But it’s also very softly lighted–by Stevan Larner–on these often empty sets. Joel Schiller’s production design is great but outside musical set pieces, a lot of the film is just the three guys in sparse interiors. Usually without natural light sources. If there were fluorescent lights all over the place in the fifties, The Buddy Holly Story would be mostly in fluorescent lighted rooms with Busey discovering how far his creative ambitions can go and how to get them there and Stroud and Smith trying to keep up.

There are also bigger scenes, but they’re near vignettes. Like when Busey and the boys go play the Apollo and the white manager (Dick O’Neill) is terrified of putting up the three white boys from Texas for his black customers. The micro-subplot where Busey and the boys tour with Sam Cooke (Paul Mooney). They’re these clumps of larger scale scenes with the band scenes–which do eventually involve other supporting cast members, but as background–handling the narrative progress.

Then in the mid-to-late second act the film spotlights Busey as he branches off from the musical journey plot line to romance Maria Richwine. And the spotlight stays on Busey even away from those scenes. The film doesn’t really change its narrative distance, just its focus… by fading out around Busey. But never isolating him.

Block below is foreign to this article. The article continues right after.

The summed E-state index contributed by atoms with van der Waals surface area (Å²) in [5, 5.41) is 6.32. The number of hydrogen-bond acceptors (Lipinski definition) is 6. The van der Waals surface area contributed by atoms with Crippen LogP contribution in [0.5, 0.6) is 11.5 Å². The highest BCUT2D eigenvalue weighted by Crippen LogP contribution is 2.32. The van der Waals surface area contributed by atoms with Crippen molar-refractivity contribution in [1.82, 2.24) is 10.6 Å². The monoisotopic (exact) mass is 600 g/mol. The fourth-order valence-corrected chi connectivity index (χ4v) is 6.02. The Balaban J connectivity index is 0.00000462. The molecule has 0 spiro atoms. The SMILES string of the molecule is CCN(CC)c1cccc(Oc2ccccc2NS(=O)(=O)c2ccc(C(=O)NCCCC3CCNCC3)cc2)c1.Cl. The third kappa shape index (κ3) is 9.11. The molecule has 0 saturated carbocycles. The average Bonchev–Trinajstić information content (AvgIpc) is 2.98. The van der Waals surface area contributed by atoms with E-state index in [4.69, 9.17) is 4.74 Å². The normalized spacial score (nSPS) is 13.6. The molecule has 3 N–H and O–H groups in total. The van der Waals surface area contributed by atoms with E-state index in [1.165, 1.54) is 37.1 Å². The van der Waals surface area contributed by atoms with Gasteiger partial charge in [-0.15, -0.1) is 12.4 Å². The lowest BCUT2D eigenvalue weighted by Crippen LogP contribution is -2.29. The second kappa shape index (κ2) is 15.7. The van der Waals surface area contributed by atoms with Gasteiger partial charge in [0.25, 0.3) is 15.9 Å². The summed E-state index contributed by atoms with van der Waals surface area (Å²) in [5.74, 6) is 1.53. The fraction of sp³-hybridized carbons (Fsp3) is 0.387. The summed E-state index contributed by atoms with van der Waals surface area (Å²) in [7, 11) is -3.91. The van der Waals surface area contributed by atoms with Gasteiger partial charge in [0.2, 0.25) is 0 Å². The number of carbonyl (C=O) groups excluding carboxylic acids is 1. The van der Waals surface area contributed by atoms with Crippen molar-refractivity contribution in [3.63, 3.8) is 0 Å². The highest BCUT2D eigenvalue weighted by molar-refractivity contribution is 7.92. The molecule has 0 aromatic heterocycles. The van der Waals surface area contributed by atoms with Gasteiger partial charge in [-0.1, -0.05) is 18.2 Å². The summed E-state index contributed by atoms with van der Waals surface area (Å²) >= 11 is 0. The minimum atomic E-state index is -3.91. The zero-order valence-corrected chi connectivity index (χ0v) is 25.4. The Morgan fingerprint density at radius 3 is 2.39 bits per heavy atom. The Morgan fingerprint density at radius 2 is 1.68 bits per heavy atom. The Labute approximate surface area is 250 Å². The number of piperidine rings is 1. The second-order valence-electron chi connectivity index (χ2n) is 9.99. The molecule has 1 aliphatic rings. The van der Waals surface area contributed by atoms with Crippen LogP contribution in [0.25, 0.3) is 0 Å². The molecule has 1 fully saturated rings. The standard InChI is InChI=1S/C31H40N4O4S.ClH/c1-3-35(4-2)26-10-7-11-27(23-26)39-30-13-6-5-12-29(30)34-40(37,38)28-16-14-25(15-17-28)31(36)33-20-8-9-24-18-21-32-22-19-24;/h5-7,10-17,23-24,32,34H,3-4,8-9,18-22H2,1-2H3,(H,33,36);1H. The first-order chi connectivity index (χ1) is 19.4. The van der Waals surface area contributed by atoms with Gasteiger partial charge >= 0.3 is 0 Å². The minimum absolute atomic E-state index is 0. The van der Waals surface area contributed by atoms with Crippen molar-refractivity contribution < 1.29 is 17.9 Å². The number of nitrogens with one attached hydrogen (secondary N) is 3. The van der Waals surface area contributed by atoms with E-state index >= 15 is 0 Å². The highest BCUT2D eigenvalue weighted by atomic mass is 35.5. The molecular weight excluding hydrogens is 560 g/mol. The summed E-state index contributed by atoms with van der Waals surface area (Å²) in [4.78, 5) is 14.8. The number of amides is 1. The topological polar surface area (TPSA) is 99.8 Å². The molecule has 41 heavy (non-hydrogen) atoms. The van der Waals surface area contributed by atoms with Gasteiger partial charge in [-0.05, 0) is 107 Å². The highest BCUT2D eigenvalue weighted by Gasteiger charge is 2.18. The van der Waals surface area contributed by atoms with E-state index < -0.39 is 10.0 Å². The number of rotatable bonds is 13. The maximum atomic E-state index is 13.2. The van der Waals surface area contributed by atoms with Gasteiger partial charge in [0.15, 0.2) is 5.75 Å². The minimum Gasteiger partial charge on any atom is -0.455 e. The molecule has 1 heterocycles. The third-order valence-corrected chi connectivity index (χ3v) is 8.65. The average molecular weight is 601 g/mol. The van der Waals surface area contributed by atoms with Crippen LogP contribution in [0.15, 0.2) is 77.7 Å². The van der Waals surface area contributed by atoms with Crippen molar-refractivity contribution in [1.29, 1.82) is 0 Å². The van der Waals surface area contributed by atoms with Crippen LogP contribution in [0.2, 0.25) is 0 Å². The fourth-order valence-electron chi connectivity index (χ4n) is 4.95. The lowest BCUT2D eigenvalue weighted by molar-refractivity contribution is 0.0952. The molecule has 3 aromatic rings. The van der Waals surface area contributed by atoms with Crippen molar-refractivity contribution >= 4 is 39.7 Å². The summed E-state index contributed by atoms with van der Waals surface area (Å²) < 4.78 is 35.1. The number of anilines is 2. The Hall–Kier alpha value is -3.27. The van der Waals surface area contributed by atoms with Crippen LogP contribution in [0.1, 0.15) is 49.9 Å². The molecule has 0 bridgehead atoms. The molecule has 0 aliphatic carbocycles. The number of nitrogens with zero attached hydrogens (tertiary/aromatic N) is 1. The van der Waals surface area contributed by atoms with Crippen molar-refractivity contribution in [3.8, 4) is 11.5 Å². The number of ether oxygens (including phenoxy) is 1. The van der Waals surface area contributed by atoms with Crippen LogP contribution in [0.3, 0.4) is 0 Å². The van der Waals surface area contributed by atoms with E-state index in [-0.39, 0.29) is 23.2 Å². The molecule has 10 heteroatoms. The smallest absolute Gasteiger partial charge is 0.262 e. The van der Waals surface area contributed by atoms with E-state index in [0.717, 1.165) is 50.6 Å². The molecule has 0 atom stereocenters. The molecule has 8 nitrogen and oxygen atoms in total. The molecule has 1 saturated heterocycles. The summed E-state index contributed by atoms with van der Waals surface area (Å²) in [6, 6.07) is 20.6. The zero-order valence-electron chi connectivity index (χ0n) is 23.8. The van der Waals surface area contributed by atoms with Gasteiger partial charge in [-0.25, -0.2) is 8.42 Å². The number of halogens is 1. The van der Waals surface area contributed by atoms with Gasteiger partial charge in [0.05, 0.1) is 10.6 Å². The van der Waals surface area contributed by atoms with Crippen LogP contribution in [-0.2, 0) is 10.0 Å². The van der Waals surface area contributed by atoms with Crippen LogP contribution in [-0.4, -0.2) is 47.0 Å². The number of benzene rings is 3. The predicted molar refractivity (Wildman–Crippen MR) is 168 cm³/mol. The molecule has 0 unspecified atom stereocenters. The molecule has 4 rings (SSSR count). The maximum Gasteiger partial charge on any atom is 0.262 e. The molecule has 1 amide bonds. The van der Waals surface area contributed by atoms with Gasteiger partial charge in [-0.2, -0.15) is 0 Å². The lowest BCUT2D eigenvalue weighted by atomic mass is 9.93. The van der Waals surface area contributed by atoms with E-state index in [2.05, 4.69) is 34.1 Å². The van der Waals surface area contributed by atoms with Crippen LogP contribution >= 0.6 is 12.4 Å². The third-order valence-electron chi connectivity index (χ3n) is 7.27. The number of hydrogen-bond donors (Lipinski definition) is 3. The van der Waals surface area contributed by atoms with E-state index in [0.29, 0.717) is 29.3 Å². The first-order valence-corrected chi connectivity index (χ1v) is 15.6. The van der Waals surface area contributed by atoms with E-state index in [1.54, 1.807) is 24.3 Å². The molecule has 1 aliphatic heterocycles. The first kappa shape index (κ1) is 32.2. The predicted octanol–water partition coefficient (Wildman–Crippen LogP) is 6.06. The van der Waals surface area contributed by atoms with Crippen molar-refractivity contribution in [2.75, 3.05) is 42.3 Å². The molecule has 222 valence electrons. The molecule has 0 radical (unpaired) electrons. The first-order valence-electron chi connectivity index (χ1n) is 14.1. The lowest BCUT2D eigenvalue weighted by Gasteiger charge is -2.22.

It’s a neat trick. Rash and Gittler do a lot with a lot. They’re even able to get away with the obviously historical location footage from establishing shots later on. It’s almost a gradual trust issue. The film doesn’t exactly lull its audience, but it invites a comfortable relationship.

Because the film is a true story and it’s a tragedy and even if you’re going into it completely unaware as a viewer, the filmmakers are aware and they take on certain responsibilities. And everyone making Buddy Holly Story–Rash, Gittler, Busey, Stroud, Smith, and whoever else–are embracing those responsibilities. The film’s astoundingly self-confident from the first scene. It’s never showy but it never meanders either. It doesn’t wander. Rash is guiding that flow, with a variety of styles, and each one has to hit just the right tone.

Not always easy when there are budgetary restrictions. Some of those interiors are sparser than they ought to be.